RAF EPSTEIN: We are joined by one of the members of Bill Shorten's economic team, Dr Andrew Leigh he is the Shadow Assistant Treasurer. Good afternoon.
ANDREW LEIGH, SHADOW ASSISTANT TREASURER: Good afternoon, Raf. Great to be with you.
EPSTEIN: Just on the stock market, America and here - it doesn't look like it's going to end too soon. Is that a big worry or a simple correction?
LEIGH: It is significant. It seems to be led out of the United States, Raf, with business responses to their jobs report. The reporting that I've seen out of there suggests businesses are concerned that with a fairly tight employment market they might have to start raising wages and that's prompted a bit of a sell off on the US market which has flowed through to here.Read more
Festival shows off our fun side
The Chronicle, 6 February 2018
What do Nordic folk dancing, African food and writer Poh Lin Yeow have in common? They’ll all be featuring at the Canberra Multicultural Festival, kicking off on 16 February.
One man who would have been proud of our colourful festival was King O’Malley, a member of the first Australian parliament who was a great champion for Canberra.Read more
THE WAR ON CHARITIES CONTINUES
Representatives worried about the Turnbull Government’s war on charities gathered at Parliament House today to voice their concerns.
Along with my Labor colleagues, I met with dozens of representatives from organisations including:
- Australian Council for International Development
- Red Cross
- Fred Hollows Foundation
- Oxfam Australia
- CARE Australia
- Consumer Action Law Centre
- Financial Counselling Australia
- Australian Council of Social Service
- World Vision Australia
- RESULTS Australia
- Pew Charitable Trusts
Two-thirds of Australian charities recently told Pro Bono that they are finding it harder to be heard by the federal government than five years ago.Read more
Loneliness a Problem We Must Tackle Together
The Herald Sun, 4 February 2018
Berenice Benson has always wanted to go to New York. At age 85, and suffering from dementia, the walls of her nursing home room are covered with pictures of the famous city. She told staff at the Uniting Care Mirinjani retirement village that if she couldn’t visit, the next best thing would be to meet a New York police officer.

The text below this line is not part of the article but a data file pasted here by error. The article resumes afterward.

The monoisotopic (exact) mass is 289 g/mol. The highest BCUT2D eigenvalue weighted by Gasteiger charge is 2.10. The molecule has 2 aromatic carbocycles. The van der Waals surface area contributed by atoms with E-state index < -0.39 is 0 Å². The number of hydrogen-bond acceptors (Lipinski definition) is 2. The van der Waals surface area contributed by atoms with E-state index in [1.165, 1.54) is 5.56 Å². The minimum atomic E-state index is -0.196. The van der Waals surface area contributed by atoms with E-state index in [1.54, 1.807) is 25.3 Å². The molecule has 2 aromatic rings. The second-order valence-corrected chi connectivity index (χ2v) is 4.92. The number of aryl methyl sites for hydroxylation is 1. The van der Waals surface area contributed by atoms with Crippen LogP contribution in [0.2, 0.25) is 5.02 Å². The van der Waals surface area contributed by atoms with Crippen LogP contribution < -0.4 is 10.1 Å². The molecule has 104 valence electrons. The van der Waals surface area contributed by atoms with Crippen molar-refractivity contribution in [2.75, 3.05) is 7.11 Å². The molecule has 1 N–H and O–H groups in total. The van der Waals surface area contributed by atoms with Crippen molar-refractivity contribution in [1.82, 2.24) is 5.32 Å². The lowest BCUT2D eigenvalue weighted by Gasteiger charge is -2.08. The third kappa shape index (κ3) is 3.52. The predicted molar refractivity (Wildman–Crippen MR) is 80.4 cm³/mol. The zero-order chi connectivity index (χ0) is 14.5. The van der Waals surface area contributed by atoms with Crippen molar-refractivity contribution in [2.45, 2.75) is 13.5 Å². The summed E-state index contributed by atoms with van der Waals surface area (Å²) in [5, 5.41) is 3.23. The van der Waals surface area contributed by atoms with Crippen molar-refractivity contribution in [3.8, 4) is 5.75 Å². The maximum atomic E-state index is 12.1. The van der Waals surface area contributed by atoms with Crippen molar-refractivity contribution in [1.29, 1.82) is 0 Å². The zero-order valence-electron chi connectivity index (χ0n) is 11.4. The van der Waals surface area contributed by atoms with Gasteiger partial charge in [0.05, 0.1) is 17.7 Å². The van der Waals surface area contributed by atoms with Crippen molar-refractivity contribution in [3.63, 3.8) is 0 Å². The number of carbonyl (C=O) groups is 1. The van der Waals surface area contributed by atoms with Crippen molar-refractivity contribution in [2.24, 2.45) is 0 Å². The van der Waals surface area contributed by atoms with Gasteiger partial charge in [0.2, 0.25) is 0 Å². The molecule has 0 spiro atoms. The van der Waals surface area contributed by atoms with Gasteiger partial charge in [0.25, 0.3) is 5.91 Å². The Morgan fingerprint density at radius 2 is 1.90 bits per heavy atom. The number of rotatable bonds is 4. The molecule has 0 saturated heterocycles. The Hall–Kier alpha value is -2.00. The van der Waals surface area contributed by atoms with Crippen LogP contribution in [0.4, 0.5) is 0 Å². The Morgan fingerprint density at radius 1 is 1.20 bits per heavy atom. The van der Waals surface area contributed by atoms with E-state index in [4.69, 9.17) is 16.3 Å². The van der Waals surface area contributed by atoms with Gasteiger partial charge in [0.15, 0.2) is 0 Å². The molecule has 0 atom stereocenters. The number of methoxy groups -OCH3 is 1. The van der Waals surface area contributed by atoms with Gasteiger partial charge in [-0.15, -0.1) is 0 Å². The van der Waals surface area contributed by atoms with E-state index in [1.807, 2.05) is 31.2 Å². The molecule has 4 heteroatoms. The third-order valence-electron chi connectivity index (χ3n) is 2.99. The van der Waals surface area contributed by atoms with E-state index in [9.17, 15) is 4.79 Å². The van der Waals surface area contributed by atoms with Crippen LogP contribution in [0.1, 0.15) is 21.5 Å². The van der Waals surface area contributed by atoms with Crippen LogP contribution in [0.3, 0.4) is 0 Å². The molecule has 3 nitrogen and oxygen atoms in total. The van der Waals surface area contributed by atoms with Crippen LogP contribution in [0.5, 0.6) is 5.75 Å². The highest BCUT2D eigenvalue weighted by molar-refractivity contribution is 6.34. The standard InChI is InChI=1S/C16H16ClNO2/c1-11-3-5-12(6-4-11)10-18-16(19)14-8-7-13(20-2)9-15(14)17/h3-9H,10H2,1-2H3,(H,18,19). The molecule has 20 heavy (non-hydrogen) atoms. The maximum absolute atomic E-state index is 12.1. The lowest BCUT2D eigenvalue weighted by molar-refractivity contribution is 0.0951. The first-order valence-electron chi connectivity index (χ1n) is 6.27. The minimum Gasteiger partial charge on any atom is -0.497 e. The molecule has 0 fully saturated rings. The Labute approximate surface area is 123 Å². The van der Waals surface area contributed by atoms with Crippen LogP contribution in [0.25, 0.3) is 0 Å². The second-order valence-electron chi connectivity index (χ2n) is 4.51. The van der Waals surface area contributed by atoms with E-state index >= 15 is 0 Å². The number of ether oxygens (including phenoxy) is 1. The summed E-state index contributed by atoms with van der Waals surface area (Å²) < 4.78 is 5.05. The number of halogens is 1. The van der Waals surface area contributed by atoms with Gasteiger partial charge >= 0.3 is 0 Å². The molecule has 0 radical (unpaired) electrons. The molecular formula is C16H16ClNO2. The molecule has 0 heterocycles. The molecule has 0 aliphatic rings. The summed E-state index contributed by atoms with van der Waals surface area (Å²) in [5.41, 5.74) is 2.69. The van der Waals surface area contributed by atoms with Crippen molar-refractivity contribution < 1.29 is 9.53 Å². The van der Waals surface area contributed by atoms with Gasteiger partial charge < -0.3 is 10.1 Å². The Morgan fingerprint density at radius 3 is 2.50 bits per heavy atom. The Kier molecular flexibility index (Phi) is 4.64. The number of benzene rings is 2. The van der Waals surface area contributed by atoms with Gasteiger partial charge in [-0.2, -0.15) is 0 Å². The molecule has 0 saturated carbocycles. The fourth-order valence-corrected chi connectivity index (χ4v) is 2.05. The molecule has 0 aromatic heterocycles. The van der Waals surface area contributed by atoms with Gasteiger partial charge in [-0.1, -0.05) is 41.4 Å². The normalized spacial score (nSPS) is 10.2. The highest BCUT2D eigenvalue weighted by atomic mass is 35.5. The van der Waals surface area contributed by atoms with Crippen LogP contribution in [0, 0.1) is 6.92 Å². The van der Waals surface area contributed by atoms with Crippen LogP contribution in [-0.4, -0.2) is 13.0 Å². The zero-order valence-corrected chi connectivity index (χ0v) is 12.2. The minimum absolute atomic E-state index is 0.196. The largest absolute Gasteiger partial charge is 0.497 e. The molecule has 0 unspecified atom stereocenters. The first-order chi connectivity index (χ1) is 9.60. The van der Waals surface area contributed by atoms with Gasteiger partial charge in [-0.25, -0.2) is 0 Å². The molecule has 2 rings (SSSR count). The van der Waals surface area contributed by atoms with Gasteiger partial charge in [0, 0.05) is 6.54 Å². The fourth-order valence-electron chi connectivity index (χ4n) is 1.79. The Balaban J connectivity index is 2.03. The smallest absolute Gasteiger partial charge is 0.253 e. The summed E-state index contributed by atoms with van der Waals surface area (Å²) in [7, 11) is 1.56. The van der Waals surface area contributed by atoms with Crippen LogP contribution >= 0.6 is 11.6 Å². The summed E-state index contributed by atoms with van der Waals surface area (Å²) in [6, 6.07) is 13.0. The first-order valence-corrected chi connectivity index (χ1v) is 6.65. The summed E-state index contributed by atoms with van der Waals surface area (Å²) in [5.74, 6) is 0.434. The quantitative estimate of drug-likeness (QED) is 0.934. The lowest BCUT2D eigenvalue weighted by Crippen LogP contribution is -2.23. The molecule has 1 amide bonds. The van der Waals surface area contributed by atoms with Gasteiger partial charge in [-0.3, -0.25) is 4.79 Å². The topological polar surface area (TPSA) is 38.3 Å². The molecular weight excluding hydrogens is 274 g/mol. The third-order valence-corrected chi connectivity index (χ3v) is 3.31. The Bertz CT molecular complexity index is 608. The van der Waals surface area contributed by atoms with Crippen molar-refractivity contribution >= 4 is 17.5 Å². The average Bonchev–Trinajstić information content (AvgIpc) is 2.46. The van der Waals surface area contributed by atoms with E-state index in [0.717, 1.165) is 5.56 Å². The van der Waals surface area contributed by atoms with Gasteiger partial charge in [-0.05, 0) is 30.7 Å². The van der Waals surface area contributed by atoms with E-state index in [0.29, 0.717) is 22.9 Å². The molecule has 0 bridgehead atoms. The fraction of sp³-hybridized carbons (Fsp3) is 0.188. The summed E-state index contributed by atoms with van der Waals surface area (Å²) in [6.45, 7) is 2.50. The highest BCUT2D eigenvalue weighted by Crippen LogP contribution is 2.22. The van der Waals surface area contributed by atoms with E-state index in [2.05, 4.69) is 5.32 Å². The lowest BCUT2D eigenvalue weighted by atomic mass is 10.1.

It took two years, but a few weeks ago the staff arranged for her dream to come true. Detective Howard Shank, visiting from New York, stepped into the nursing home in her uniform and introduced himself with a smile. Ms Benson burst into tears. When she recovered her composure, she said ‘this has been the best day of my life’. She felt 20 years old again.Read more
SKY NEWS AM AGENDA
MONDAY, 29 JANUARY 2018
SUBJECTS: New Commonwealth Bank CEO, Royal Commission into the Banks, Defence Exports, Trans-Pacific Partnership.
KIERAN GILBERT: Andrew Leigh, thanks very much for your time. Your thoughts on your breaking news that we brought to you just before the break, the new Commonwealth Bank chief executive has been announced?
ANDREW LEIGH, SHADOW ASSISTANT TREASURER: Happy New Year, Kieran to you and your viewers. Great to be back on Sky. I've met Matt, I've found him thoughtful and engaged. Obviously the issues facing the big banks aren't just some of the scandals that have gone by but also the financial technologies. They’re facing new FinTech competitors: everything from ApplePay to scrappy start-ups. I think Matt's got the wherewithal to deal with these challenges but obviously there is some big reform required at the head of our big banks.Read more
Paying decent wages not just a fair go, it’s good for business too
The Daily Telegraph, 26 January 2018
In 1914, Henry Ford shocked America when he announced that he would double the pay of his workers, to $5 a day. He didn’t do this out of a sense of social justice or concern for his workers – remember that Ford Motors was known for its aggressive anti-union tactics. He did it because he understood the economic case for decent wages.
At a time when other car makers were trying to cut costs, Ford increased his wage bill by $10 million – more than half the firm’s annual profits. One competitor predicted that the workers wouldn’t know what to do with the extra cash – that they would be ‘demoralised by this sudden affluence’.